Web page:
IndyCar to test F1-style Shield

IndyCar to test F1-style Shield
Jul 9, 2017, 2:20 AM

IndyCar’s president of competition and operations Jay Frye says that an aeroscreen very similar to Formula 1’s proposed Shield arrangement could be tested as early as September.

Scott Dixon, Chip Ganassi Racing Honda
Speedway configuration
Jay Frye, president of IndyCar
Simon Pagenaud, Team Penske Chevrolet
Alexander Rossi, Herta - Andretti Autosport Honda Carlos Munoz, A.J. Foyt Enterprises Chevrolet
Alexander Rossi, Herta - Andretti Autosport Honda
Speedway configuration
Race winner Scott Dixon, Chip Ganassi Racing Honda
Lisa Boggs, Mark Kent, Jay Frye, Art St. Cyr, Stefano Deponti

Next weekend will see the Shield tested by the Ferrari F1 team during practice for the British Grand Prix, and Frye says a similar device could be trialed in one of the 2018 IndyCar’s sign-off tests.

Those tests, which will see Juan Pablo Montoya driving the Chevrolet-powered car and Oriol Servia piloting the Honda-engined machine, will take place at the Indianapolis Motor Speedway on July 25-26, Mid-Ohio Sports Car Course on Aug. 1, Iowa Speedway on Aug. 28 and Sebring International Raceway on Sept. 26.

Frye told “If we do go the route of using a screen like Formula 1’s Shield, we’re probably looking to have it slightly more vertical – less raked back. And right now I’d say it was one of two applications we want to try, possibly in one of those four sign-off tests.

“We’ve been working on potential applications for more than a year now, and we’re particularly looking at a standard application that might work everywhere, because of how diverse our series is in terms of tracks. As I’ve told you before, the Halo wouldn’t work at a place like Texas because of the sightlines on banked ovals.”

“So we’ve examined several options on simulators but we’ve had to look carefully at the distortion issues with screens, particularly the amount of adjustment a driver might have to do if he looks over it then switches back to looking through it. You don’t want a depth perception difference, at 220mph or when you’re braking hard and trying to judge the closing distance on the car in front.

“Then we’ve also been looking at the deflection points and the aerodynamics – although as we’ve discussed before, with the air intakes moving to the side, we don’t have to worry about that now.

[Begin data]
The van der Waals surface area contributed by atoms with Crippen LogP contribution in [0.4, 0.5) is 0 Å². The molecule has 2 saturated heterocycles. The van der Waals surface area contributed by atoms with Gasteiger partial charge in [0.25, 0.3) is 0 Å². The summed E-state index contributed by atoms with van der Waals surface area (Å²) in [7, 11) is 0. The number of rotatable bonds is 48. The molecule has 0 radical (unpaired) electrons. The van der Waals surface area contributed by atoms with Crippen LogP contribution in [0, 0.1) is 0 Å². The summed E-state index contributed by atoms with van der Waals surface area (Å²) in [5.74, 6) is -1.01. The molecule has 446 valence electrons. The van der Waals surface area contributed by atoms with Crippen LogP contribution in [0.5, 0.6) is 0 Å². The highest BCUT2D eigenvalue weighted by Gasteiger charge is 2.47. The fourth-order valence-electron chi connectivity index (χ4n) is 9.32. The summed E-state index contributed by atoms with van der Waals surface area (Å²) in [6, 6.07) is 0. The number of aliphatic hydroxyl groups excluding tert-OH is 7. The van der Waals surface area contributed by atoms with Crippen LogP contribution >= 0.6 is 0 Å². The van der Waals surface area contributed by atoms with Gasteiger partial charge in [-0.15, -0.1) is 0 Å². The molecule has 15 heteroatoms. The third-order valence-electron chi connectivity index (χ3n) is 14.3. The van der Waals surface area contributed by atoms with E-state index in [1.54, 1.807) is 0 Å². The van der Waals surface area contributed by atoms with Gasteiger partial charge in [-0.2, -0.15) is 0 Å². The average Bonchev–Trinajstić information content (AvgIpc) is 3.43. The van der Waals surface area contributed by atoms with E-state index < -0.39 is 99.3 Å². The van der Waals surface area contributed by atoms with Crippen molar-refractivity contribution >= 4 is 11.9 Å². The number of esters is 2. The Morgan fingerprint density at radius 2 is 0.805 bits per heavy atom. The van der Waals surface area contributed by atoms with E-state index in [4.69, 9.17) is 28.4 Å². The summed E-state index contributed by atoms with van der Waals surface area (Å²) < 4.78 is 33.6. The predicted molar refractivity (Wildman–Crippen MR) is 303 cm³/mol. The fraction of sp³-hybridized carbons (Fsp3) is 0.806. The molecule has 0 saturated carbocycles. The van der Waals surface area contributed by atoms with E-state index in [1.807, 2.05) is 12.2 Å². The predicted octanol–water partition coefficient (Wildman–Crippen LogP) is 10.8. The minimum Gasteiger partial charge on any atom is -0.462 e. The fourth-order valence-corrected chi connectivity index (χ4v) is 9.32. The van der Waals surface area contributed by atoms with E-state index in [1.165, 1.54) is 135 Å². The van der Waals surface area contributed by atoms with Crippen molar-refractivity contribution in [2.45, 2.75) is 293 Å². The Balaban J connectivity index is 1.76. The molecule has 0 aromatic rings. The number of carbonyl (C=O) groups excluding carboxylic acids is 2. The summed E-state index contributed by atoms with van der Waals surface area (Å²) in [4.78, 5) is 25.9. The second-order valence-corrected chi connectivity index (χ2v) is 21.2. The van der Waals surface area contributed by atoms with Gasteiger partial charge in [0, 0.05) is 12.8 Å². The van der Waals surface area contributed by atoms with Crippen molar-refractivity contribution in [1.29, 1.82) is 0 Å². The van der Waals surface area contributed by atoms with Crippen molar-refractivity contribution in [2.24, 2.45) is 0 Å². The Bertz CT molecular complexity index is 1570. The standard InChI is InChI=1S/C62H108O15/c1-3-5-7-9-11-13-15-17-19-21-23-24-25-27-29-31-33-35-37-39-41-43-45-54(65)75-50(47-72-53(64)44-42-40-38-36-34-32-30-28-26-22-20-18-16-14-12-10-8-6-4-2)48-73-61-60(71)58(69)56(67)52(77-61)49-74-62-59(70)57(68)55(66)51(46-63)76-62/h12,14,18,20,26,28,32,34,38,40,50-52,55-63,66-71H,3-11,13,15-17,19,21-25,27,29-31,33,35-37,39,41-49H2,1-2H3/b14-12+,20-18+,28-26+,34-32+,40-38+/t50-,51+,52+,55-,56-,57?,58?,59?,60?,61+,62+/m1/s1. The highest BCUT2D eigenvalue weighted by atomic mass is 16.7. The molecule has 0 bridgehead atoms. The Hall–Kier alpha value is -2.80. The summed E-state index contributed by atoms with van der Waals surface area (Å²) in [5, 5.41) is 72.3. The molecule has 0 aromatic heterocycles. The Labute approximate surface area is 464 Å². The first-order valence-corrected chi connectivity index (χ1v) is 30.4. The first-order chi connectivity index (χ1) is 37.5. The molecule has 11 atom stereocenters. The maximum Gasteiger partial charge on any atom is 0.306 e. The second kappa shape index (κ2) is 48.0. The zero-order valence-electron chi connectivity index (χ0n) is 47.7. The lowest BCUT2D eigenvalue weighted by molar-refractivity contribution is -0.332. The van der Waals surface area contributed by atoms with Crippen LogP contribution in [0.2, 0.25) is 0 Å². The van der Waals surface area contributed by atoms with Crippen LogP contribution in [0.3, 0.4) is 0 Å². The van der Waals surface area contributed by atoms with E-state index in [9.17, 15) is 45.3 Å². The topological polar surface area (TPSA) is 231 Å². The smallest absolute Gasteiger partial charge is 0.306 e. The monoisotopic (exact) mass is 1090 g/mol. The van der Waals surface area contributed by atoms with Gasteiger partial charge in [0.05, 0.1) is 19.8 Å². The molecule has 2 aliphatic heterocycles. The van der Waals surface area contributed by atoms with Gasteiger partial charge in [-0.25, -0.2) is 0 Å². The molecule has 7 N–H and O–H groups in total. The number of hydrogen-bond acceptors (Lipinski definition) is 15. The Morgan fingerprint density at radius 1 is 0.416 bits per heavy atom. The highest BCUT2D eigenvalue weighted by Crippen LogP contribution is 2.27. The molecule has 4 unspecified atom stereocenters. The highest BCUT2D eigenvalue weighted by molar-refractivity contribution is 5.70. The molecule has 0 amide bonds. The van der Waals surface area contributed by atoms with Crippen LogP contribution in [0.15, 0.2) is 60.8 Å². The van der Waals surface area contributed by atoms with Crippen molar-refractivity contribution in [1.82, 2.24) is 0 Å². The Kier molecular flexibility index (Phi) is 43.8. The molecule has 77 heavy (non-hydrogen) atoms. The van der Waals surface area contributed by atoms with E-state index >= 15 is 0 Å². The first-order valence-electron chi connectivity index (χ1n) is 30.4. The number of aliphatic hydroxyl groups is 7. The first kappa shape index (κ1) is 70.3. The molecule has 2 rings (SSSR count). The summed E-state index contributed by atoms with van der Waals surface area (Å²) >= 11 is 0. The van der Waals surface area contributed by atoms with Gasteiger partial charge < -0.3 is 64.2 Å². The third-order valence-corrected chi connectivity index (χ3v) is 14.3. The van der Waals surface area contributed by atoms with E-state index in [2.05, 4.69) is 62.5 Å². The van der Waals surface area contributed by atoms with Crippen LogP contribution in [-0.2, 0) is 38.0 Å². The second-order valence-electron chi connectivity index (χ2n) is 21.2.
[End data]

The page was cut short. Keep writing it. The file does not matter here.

Frye said that IndyCar had been consulting with the armed forces to talk about the materials used in military applications such as the canopies of Lockheed-Martin F-16s, and also talking to NHRA teams. Don Schumacher Racing was the first NHRA squad to introduce fully enclosed cockpit ‘pods’ for its Top Fuel racers.

“Learning the ballistic resistant materials used in military applications has been very helpful,” Frye commented, “because the pilots are able to look through it and not get severe distortion, even though it’s all one piece with several curves. And yes, NHRA teams have offered advice too.

“What we’re still looking at is what happens in an accident like Scott Dixon’s or Sebastien Bourdais’ at Indy, what happens to the screen or Shield when the car’s full inverted? What I like about it is that a driver can still extract himself, because it doesn’t narrow the cockpit opening, but still, there is an effect from everything, so what happens to the device – does it flex, does it break, how does it detach?

“But apart from that, and providing the test with it goes well, then I’m pretty confident it could work well, because I think the optic side of it is something we’ve gotten worked out. With the way the screen wraps around the side, hopefully the driver will always be looking through the screen and not over it.”

Regarding the potential for oil smears or stone-caused pitting in the screen, Frye is expecting the screens to carry tear-offs, like a helmet-visor or a stock-car windshield.

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Series IndyCar
Author David Malsher
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